What's Fabulous: Tomato Vinegar
I was first introduced to tomato vinegar by Bob Levine, an American living in Paris who writes the charming blog, BobbyJayOnFood.com. Since my palate prefers wine vinegars to ones made from fruit vinegars -- and despite knowing that a tomato is a fruit -- I hadn't even known such a vinegar existed. But since I love anything tomato, I headed to Kalustyan's and there it was.
Tomato vinegar is made like any other vinegar -- tomato juice is fermented with a cultured yeast and aged for flavor. It's categorized as a fruit vinegar but like the tomatoes from which it's made, this vinegar is savory and has a scent that's similar to that of sun dried tomatoes.
Don't confuse it with tomato-flavored salad dressing or a tomato juice and wine vinegar combo that also appears in some specialty stores. Tomato vinegar is 100% vinegar.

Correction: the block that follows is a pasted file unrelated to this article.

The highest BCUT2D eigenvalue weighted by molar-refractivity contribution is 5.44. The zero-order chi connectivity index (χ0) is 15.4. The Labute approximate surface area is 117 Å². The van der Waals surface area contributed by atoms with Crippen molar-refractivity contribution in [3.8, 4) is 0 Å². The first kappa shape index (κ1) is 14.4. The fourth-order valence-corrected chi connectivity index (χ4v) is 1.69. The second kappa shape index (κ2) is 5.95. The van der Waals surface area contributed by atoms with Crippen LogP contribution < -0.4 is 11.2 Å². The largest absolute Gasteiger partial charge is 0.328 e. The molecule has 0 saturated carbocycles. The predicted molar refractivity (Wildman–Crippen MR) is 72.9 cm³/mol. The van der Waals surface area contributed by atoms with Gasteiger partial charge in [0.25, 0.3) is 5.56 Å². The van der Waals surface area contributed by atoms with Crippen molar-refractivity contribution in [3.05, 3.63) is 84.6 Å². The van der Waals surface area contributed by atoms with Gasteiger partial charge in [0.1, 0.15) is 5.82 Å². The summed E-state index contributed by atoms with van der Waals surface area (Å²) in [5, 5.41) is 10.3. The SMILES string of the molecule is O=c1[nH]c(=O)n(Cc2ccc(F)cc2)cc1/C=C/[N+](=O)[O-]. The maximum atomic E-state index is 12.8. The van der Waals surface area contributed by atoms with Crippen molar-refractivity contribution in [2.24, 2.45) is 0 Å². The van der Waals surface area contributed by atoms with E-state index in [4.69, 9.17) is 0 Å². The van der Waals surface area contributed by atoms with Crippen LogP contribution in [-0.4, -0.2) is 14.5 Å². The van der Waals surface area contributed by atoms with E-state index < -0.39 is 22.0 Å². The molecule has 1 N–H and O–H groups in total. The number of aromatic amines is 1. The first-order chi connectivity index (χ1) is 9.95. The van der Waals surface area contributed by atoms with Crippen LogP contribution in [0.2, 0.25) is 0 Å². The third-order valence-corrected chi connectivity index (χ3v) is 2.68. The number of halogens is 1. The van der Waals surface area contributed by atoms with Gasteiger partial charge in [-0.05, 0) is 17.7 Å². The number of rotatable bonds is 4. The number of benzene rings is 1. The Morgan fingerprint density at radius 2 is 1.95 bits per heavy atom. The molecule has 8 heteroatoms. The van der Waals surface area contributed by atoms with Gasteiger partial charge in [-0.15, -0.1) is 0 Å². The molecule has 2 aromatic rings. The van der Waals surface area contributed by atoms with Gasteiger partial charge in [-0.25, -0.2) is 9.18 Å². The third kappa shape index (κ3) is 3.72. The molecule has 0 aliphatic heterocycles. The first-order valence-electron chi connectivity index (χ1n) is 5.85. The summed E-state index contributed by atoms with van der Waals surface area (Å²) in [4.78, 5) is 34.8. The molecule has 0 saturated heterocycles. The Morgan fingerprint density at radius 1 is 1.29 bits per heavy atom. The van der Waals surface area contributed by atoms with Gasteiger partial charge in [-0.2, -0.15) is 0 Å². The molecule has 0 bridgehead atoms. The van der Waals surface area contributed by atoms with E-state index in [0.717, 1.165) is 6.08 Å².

Tomato vinegar has all the acidity and bite of a red wine vinegar but its mellow flavor and subtle tomato taste make it an appealing alternative when making marinades for beef or poultry, when giving a little sparkle to tomato sauce (it's a nice accent in pizza sauce), in salad dressings, to drizzle over a tomato-basil-mozzarella Caprese salad, when making your own ketchup or barbeque sauce, or to give a zip to a bloody Mary.
These three brands produce tomato vinegar:
- Mutti, a Parma-based company that produces tomato purées, juice, paste, and sauces.
- Gegenbauer, a German company that makes a more refined, aged tomato vinegar that is pale yellow in color.
- Acetoria, also German, and specialists in fruit vinegars, including tomato.
The two German products are more artisanal and more costly. My 500 ml bottle of Mutti tomato vinegar cost $5.99 at Kalustyan's.